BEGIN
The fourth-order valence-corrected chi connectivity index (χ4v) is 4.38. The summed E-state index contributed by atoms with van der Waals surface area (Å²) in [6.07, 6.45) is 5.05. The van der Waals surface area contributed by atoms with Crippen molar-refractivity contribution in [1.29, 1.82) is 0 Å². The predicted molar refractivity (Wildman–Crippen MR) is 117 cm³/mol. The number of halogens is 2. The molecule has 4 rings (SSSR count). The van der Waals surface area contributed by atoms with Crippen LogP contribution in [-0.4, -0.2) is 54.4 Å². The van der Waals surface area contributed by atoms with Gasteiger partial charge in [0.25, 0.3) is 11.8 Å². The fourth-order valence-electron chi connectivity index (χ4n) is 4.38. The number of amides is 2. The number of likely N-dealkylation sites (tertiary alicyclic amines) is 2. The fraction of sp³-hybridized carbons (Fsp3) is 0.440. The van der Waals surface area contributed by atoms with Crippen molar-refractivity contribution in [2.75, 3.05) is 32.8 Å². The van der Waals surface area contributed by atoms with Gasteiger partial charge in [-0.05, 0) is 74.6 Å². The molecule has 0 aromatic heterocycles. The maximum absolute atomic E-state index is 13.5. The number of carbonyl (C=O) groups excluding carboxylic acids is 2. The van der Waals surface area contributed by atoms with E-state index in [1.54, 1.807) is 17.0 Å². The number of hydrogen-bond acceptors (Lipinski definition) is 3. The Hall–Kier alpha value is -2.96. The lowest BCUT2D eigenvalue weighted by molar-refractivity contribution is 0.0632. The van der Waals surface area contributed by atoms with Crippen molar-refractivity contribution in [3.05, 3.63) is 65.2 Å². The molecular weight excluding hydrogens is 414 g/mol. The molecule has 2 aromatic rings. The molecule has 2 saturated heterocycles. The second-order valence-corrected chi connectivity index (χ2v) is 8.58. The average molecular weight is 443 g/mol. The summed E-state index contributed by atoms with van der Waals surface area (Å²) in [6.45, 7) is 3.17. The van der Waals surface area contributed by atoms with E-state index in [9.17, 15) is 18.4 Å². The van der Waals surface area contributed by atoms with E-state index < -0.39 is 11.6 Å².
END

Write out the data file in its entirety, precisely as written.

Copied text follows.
The fourth-order valence-corrected chi connectivity index (χ4v) is 4.38. The summed E-state index contributed by atoms with van der Waals surface area (Å²) in [6.07, 6.45) is 5.05. The van der Waals surface area contributed by atoms with Crippen molar-refractivity contribution in [1.29, 1.82) is 0 Å². The predicted molar refractivity (Wildman–Crippen MR) is 117 cm³/mol. The number of halogens is 2. The molecule has 4 rings (SSSR count). The van der Waals surface area contributed by atoms with Crippen LogP contribution in [-0.4, -0.2) is 54.4 Å². The van der Waals surface area contributed by atoms with Gasteiger partial charge in [0.25, 0.3) is 11.8 Å². The fourth-order valence-electron chi connectivity index (χ4n) is 4.38. The number of amides is 2. The number of likely N-dealkylation sites (tertiary alicyclic amines) is 2. The fraction of sp³-hybridized carbons (Fsp3) is 0.440. The van der Waals surface area contributed by atoms with Crippen molar-refractivity contribution in [2.75, 3.05) is 32.8 Å². The van der Waals surface area contributed by atoms with Gasteiger partial charge in [-0.05, 0) is 74.6 Å². The molecule has 0 aromatic heterocycles. The maximum absolute atomic E-state index is 13.5. The number of carbonyl (C=O) groups excluding carboxylic acids is 2. The van der Waals surface area contributed by atoms with E-state index in [1.54, 1.807) is 17.0 Å². The number of hydrogen-bond acceptors (Lipinski definition) is 3. The Hall–Kier alpha value is -2.96. The lowest BCUT2D eigenvalue weighted by molar-refractivity contribution is 0.0632. The van der Waals surface area contributed by atoms with Crippen molar-refractivity contribution in [3.05, 3.63) is 65.2 Å². The molecular weight excluding hydrogens is 414 g/mol. The molecule has 2 aromatic rings. The molecule has 2 saturated heterocycles. The second-order valence-corrected chi connectivity index (χ2v) is 8.58. The average molecular weight is 443 g/mol. The summed E-state index contributed by atoms with van der Waals surface area (Å²) in [6.45, 7) is 3.17. The van der Waals surface area contributed by atoms with E-state index in [9.17, 15) is 18.4 Å². The van der Waals surface area contributed by atoms with E-state index < -0.39 is 11.6 Å².